I agree Amy. I have long been successful at fending off feelings of hate or bitterness towards my abusers. And towards those “Christians” who’ve betrayed me and their God by standing by the sides of these known abusers, standing silent in knowledge of the abuses or choosing to stay neutral in the face of clear evidenced evil. All those things to me are also evil. But I don’t give any place in myself to hate, as I know it will harm my walk with Jesus. And I’ve turned the whole of the situation over to God’s capable hands. He will avenge much better than I could. And He promises to do so.
I thank you for helping to ease any “guilt”(??) I might tend to feel sometimes because I don’t “feel” the emotion of “love” for those who are so evil-especially those who so violently harmed me over and over. Lack of hatred/bitterness and the kind of common grace God has for all mankind is as far as I’ve been able to get. If that’s not pleasing to God I have asked Him to show that to me and to teach me how to have those feelings for them. Maybe I am being too hard on myself. Considering the depth of their depravity. Maybe all that God feels for them is common grace too. He does turn His back on hardened hearts and gives some people over to their reprobate state.
I still obediently pray for their repentance. God wants none to perish in hell so that is what I must want too.
But their continued habitual, unrepentant, violent and depraved abusive acts towards me all fall under the Proverbs 6:16-19 “things that God hates/detests”. And so many of the Psalms cry out to God for the destruction of the wicked who do those detestable things God hates. I have been praying those too. Those Psalms are in the Bible for a reason. And the psalmists had no guilt asking God for specific punishments against those wicked people who arrogantly abused them.
I feel less conflicted about both praying for the repentance of my abusers-though it appears by their actions to be an impossibility-because nothing is impossible for God. I’ve earned that the nature of abusers is to think they are gods and above all authority and rarely will bow down and submit to God’s authority. They believe all should bow down to them!
God will judge and avenge them very harshly, as the Psalms describe in detail and cry out to God for, according to the evil they have done, if they don’t repent.
Thank you again Pastor Crippen for helping in all your writings/teachings to educate victims on the minds and behaviors of abusers. And in this blog entry, to clear up the seemingly opposing commands as to “what” to pray for my abusers and what “loving” them requires of me. I feel much more at peace about it.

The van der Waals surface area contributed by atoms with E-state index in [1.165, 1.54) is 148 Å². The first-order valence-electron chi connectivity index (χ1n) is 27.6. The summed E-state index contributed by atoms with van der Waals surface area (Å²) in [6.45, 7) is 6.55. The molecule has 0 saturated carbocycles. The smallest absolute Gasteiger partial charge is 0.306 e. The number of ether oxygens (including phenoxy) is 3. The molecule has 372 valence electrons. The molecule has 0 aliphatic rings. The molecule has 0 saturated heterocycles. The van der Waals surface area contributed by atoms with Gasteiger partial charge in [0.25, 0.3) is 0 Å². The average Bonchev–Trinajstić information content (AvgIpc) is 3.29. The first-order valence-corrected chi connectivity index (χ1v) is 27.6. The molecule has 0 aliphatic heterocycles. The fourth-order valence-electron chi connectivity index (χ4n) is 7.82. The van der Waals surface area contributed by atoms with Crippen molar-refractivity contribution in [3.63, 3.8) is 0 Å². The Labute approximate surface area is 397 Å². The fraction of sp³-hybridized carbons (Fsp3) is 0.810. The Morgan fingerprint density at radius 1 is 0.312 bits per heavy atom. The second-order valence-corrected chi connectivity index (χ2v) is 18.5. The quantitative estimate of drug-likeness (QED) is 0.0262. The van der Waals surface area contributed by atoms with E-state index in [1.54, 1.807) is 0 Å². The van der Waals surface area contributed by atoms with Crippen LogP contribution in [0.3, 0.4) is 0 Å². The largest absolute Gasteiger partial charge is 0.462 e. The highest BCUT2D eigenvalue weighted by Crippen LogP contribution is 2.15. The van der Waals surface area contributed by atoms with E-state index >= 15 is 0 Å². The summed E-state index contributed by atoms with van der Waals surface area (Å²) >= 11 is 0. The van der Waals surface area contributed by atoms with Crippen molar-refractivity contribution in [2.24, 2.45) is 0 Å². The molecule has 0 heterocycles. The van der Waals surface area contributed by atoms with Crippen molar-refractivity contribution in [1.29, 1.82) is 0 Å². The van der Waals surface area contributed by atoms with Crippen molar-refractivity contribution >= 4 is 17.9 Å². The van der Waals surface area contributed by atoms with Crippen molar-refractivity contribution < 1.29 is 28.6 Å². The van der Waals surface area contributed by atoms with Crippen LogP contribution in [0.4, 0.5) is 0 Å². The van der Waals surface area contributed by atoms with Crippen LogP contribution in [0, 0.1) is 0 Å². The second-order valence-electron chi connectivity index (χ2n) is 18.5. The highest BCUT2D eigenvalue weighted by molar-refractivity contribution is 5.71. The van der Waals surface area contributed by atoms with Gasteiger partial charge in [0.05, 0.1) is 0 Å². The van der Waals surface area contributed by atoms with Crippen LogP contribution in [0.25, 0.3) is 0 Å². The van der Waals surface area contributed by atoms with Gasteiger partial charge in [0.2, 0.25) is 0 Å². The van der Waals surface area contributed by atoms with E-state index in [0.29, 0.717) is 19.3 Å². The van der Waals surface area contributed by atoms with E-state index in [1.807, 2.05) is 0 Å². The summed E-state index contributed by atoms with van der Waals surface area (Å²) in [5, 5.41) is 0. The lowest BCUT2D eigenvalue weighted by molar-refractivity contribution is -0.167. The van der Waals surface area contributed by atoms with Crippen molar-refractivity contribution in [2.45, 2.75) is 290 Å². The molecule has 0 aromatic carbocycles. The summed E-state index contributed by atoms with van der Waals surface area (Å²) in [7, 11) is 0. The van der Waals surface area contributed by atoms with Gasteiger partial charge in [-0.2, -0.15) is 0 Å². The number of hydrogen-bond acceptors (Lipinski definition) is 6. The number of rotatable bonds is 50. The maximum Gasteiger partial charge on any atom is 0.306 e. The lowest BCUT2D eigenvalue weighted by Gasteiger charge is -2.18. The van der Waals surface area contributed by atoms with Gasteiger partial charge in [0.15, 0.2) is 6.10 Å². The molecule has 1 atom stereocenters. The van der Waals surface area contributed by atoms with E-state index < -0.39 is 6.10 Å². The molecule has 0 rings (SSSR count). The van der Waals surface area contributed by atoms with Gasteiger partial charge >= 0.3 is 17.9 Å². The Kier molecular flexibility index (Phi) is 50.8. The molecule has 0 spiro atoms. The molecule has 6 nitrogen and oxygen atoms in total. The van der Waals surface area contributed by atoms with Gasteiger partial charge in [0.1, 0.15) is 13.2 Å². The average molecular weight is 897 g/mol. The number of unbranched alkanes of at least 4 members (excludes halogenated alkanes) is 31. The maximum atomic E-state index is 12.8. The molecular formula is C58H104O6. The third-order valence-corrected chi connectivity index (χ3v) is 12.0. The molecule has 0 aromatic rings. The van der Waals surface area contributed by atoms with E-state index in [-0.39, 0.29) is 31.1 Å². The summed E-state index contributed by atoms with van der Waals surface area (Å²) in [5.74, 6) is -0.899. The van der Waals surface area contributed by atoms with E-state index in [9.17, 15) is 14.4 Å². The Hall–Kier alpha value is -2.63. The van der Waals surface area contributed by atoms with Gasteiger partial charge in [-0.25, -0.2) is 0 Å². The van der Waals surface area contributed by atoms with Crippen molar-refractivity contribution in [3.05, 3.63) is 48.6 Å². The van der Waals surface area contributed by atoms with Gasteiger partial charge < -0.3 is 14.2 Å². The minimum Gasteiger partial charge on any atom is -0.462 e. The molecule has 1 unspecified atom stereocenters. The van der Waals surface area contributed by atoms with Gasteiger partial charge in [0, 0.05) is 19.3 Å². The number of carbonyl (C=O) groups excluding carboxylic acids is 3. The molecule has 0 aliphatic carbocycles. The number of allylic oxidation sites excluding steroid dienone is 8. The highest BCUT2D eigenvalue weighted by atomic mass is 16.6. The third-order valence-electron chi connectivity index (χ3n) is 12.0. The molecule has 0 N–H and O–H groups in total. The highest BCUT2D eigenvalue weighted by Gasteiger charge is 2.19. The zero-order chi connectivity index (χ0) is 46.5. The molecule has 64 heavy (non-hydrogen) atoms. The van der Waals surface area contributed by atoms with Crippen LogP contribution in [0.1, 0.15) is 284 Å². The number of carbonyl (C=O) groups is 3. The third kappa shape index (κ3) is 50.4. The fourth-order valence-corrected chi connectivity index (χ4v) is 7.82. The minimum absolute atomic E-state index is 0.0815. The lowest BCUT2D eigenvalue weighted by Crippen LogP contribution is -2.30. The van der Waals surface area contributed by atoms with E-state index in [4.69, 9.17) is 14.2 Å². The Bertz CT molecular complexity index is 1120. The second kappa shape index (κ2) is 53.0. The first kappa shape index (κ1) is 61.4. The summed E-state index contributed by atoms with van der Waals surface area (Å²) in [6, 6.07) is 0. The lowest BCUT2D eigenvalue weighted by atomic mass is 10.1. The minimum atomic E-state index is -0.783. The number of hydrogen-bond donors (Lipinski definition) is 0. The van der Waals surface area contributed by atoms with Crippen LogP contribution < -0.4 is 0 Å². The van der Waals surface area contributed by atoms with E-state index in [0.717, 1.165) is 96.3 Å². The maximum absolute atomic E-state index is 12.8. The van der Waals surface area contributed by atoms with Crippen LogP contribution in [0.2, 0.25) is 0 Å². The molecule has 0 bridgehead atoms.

Excellent explanation of how these passages have been used to further harm victims of abuse. Also, a very good explanation of how they may be correctly applied to real life. When I used to seek assistance from un-knowledgeable counsel…these passages were trotted out to support the abuser in his ongoing abuse by being throw in my face on how badly I was acting toward that abuser (poor misunderstood man, victim of an unchristian sinfull wife) they were also used as evidence as to why I should be removed from the church rolls as an “unrepentant sinner, disobedient wife, and parishioner.”
While I do pray daily for my ex, I will not trust him with my life ever again, even should he show the fruit of a changed heart, he tried to take it way to many times. Would I feed him if he were hungry? Yes…but not at my table. Would I give him shelter? Yes… but not under my roof. Would I stop and care for him if I found him bleeding on the side of the road? Most Certainly! But then I would call 911 and let them take it from there. Do I believe that God can change the heart and mind of my ex? (and I pray for that daily and loudly) I do, but he has to ask God to do that and then be open to the instruction of the Holy Spirit as I was when God started to do His work in me. I know him for the snake he is and I would not willingly pick him up lest he bites me again.
For me at this point, turning the other cheek means that I will leave my heart open to the love of another should God so choose that path for me and my life. I am content at present to heal from the childhood wounds that created me a target for an abuser in the first place and heal from the wounds of that abusive marriage. I am content with the work God has given me in helping other survivors to heal and grow. Hopefully, I will eventually become the woman of God that He created me to be before all the damage happened. God is making Beauty from the ashes of my life.